I had a very upsetting moment on a recent flight from Costa Rica to the states. We were flying over the Caribbean when I looked up at the tv monitor above my seat and noticed that a rerun of the sitcom "Friends" was showing. At that moment, David Schwimmer, one of the main actors in that series, was on the screen. I had no earpiece so I had no idea what he was saying or what the scene was about. At that exact instant, the plane hit some turbulence, the fuselage shook from side to side, and I had one of those fleeting thoughts in the air when you wonder if this is the time. You know, "the" time when the plane goes into the ocean and you have to remember where the flotation device is actually located, even though you have been told its location by airline crews about 500 times. But worse, what if the image of that goofy, forlorn face of David Schwimmer's was the last thing I was ever going to see?
This scenario occupied me for the next few days. Maybe we should be more careful about what we observe, just in case it is the last image your brain ever registers. I have labeled this the "Schwimmer effect"----the fear that the last image you see in life is something unsettling, ugly, unpleasant, or goofy. Image if you had a fatal heart attack immediately after watching Anderson Cooper crying over a dead cat on CNN, or you were hit by a Mack truck shuffling across the street while looking at a pic of your ex-girlfriend still lingering there on your cell phone, or you drowned at the beach after startling Pee Wee Herman while he was urinating behind a sand dune wearing a Speedo suit and flip-flops. These examples just prove there is a hell on earth. You don't have to die to go there.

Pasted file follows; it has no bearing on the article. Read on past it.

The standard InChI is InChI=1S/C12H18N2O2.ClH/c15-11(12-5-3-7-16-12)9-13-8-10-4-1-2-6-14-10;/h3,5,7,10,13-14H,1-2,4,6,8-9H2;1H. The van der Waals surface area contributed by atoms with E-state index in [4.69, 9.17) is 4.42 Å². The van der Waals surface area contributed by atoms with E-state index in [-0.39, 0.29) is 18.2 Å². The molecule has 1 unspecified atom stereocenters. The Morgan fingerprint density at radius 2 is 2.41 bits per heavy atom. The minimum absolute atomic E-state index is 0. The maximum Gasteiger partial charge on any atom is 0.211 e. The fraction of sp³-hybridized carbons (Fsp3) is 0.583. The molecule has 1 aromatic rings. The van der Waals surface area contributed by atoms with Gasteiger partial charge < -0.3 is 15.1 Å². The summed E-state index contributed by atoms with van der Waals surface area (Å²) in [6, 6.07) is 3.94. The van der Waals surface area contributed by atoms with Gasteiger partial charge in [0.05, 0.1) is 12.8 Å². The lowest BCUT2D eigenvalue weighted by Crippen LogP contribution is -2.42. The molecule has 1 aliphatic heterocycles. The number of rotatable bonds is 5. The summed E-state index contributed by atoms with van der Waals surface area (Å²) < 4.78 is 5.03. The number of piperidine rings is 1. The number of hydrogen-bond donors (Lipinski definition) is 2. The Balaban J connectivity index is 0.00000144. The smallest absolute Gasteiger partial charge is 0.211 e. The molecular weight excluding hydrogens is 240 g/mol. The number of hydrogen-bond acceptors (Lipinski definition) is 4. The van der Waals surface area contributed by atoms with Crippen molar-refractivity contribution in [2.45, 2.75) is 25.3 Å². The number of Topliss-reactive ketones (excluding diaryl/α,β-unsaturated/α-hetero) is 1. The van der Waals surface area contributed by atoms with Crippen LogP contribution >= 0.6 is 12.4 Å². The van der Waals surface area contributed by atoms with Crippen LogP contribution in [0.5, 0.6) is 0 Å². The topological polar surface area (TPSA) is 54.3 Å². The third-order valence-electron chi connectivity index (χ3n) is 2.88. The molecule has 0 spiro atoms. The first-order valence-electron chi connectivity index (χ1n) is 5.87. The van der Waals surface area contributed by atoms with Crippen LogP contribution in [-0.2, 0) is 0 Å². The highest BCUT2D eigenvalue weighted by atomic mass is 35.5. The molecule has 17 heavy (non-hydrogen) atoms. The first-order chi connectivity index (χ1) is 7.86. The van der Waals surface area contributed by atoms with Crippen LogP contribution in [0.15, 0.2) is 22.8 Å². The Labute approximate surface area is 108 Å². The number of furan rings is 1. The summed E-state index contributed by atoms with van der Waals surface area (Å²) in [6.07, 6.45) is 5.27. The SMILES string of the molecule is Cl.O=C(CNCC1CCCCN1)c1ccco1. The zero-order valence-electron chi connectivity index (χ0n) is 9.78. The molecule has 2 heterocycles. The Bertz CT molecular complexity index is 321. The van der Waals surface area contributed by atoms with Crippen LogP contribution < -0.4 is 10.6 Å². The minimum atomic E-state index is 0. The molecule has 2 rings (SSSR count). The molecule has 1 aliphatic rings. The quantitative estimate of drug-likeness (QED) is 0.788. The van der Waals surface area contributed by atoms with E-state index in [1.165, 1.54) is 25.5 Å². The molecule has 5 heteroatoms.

On the other hand, what if the last image David Schwimmer ever saw was that of DrTom? You know, he heard about this blog, he came to this site, he was disturbed about what I had to say, he had a heart attack as he scrolled to the top of the page where there is a picture of me sitting on a horse, and he died. Would the "DrTom Effect" be any less damaging to him than the "Schwimmer Effect" would be to DrTom? These are questions worth pondering in Philosophy 101 this fall at institutions of higher learning around the world. In fact, it would be informative to see a list of images created by respondents that they consider defining their "Schwimmer Effect". Feel free to offer some suggestions in the Comments Section below.
So what should we do to avoid the "Schwimmer effect"? Watch only National Geographic specials on tv---rivers, mountains, and polar bears. A brief look at the Miss America contest is probably ok, as long as Rosie O'Donnell is not the host. If you go to the movies, a flick like "Happy Feet" is good--mostly animated penguins. Only use real trees at Christmas, not aluminum. And if you must read blogs, read Huffington Post or DrTom. And think only pure thoughts.